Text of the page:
Stratoni, a coastal village built in the gulf of Ierissos,
numbers today approximately 1000 residents. In this region, ruins of the Roman
Period have been found. Most important would be considered the "Iroou"
(burial monument) which dates back to the end of the 1st Cent B.C.. From this,
two statues clearly stand out, a man's and a woman's (the woman has been named
"Lady of Stratoni"), which are kept in the Museum of Poligiros.
The foundation of Stratoni as a constituted settlement dates back
to the mid 19th century but has always had an unbreakable tie with the mining
activity. The rich layers of mixed sulphur minerals, known from the ancient and
Byzantine years, constituted the basic wealth-producing source for the village.
Since then many people assembled in Stratoni from the around regions but also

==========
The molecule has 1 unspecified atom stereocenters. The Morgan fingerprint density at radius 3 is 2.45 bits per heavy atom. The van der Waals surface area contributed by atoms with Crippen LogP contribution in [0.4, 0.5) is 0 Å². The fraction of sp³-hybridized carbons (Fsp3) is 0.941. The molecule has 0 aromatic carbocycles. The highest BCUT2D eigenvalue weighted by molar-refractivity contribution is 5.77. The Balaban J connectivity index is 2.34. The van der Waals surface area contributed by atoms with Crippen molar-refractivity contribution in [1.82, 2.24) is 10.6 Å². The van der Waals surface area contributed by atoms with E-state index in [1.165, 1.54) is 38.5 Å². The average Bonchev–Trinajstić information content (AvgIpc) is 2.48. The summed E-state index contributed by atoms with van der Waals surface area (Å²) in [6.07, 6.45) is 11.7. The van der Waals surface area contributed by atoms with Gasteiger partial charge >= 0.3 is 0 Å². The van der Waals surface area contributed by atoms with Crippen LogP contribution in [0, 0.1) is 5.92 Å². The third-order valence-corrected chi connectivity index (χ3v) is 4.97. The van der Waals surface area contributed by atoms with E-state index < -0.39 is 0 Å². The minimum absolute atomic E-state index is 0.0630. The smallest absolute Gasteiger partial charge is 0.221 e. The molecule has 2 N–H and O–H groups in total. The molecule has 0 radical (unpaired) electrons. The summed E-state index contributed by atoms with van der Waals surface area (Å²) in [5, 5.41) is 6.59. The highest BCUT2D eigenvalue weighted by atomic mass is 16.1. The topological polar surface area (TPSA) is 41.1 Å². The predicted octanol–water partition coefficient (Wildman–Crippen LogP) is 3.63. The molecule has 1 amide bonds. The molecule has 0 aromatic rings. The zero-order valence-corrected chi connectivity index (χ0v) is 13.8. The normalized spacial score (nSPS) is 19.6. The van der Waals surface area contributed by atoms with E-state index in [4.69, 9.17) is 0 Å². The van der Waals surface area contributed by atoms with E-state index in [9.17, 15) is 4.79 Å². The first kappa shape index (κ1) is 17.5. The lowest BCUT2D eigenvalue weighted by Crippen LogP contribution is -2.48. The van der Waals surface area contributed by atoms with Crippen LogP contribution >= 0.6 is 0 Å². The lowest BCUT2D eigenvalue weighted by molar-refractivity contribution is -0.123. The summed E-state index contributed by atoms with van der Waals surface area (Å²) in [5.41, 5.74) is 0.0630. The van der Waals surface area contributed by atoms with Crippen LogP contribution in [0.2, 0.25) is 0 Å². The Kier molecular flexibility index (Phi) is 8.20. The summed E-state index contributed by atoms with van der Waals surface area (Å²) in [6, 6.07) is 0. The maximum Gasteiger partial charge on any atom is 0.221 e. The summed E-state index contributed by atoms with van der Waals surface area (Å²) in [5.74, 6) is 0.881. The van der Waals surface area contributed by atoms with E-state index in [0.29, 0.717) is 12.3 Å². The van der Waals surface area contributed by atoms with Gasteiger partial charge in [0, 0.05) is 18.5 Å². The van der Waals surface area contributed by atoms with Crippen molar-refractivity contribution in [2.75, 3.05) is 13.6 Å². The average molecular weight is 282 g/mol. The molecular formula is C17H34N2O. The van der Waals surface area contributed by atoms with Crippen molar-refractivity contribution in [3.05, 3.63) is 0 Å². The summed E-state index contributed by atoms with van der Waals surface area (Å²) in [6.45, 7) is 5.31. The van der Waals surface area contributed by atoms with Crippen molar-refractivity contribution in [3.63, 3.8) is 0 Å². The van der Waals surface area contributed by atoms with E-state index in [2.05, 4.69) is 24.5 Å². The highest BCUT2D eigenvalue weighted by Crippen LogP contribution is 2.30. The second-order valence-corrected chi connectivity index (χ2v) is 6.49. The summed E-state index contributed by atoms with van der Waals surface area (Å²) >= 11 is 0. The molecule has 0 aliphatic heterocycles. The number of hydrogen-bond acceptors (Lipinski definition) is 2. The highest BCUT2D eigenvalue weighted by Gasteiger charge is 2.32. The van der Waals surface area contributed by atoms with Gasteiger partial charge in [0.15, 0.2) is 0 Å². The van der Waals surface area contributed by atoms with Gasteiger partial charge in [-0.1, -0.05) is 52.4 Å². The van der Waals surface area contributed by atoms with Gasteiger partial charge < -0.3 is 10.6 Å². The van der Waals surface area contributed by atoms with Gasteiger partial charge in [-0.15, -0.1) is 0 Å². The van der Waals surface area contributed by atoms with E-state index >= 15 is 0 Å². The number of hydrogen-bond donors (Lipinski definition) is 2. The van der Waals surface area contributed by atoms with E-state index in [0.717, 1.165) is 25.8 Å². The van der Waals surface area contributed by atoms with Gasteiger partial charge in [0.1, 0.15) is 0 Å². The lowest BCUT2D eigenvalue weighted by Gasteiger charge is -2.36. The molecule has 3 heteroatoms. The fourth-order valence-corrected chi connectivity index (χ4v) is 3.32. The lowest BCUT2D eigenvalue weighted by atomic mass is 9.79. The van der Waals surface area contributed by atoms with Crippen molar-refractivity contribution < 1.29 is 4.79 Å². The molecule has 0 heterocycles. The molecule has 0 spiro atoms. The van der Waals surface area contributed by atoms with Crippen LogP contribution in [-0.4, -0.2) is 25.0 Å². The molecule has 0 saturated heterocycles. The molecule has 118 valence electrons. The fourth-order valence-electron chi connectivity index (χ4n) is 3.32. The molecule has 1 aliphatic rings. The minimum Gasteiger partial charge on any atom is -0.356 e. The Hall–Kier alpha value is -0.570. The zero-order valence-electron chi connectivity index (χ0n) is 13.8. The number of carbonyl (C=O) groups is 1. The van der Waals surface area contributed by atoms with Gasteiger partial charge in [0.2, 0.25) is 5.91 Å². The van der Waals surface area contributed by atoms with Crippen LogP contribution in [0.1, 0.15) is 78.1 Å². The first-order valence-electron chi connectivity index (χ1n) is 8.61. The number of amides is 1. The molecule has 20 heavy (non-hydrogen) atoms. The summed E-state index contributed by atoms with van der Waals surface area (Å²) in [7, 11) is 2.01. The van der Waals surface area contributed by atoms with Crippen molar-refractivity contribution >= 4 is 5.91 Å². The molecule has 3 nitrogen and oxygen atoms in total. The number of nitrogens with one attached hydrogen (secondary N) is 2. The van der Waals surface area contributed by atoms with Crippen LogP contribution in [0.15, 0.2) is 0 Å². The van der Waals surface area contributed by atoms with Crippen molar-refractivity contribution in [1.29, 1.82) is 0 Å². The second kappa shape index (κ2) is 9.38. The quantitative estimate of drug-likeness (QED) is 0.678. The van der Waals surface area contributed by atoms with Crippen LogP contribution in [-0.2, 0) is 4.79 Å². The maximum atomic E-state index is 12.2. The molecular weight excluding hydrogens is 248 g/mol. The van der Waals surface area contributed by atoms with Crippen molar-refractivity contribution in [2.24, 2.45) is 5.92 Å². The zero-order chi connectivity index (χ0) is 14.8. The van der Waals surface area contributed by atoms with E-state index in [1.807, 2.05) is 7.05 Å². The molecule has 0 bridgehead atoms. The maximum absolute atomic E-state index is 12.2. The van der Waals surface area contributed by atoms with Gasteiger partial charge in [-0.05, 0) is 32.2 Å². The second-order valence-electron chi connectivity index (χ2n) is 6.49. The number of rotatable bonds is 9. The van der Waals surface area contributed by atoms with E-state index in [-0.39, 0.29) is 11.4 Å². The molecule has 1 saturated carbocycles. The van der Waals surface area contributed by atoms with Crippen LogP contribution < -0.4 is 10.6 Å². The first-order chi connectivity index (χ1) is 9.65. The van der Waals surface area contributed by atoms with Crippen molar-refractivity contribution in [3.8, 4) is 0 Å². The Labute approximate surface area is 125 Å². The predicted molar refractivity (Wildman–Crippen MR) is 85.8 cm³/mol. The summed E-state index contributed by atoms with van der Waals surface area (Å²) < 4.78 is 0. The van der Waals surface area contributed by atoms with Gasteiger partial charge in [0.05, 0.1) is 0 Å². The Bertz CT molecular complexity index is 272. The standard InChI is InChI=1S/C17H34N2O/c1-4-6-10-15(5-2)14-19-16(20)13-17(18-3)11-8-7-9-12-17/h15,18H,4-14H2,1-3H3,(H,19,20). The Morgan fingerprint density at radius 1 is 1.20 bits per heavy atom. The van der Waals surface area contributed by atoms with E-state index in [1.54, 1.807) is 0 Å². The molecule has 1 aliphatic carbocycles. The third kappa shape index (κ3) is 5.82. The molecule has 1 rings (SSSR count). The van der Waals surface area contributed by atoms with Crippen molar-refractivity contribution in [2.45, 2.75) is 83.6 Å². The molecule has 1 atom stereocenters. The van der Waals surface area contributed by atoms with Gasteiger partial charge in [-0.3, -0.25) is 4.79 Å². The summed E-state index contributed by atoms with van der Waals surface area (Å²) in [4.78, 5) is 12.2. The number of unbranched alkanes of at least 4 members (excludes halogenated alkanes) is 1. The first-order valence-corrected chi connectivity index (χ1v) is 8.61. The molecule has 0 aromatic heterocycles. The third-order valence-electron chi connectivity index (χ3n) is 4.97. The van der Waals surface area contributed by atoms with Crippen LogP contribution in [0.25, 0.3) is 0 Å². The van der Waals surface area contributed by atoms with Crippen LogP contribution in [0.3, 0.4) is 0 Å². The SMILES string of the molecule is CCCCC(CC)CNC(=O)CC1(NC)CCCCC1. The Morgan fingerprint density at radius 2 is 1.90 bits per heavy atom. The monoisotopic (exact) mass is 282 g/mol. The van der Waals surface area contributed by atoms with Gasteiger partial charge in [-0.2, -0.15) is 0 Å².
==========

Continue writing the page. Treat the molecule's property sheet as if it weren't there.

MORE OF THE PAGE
from a lot of parts of Greece in order to join the workforce in the Mines. The
population also increased considerably with the refugees that resorted here after
the Asia Minor destruction.
In 1932 the village was extensively damaged by the earthquake that had an epicentre
the gulf of Ierissos and unfortunately there was a big number of victims. In the
immediate following years, the village was almost entirely rebuilt from start.
The residents of Stratoni, although a big percentage has come from
different regions, have always constituted a single, harmonious total with a high
standard of living. They have proved to be hard working and hospitable and they
have always stood out for their culture. During all of its historical course,
Stratoni has always been a rich source in artistical and local events. Among them
stand out the amateur theatrical representations - even during prewar times,the
foundation of a music school during the 5th decade, icon painting, music band,
dance group, organisation of impressive carnival events, concerts with popular
greek artists, all of which are just samples of the cultural tradition which Stratoni
has offered and that is continued untill today through the activities of the Local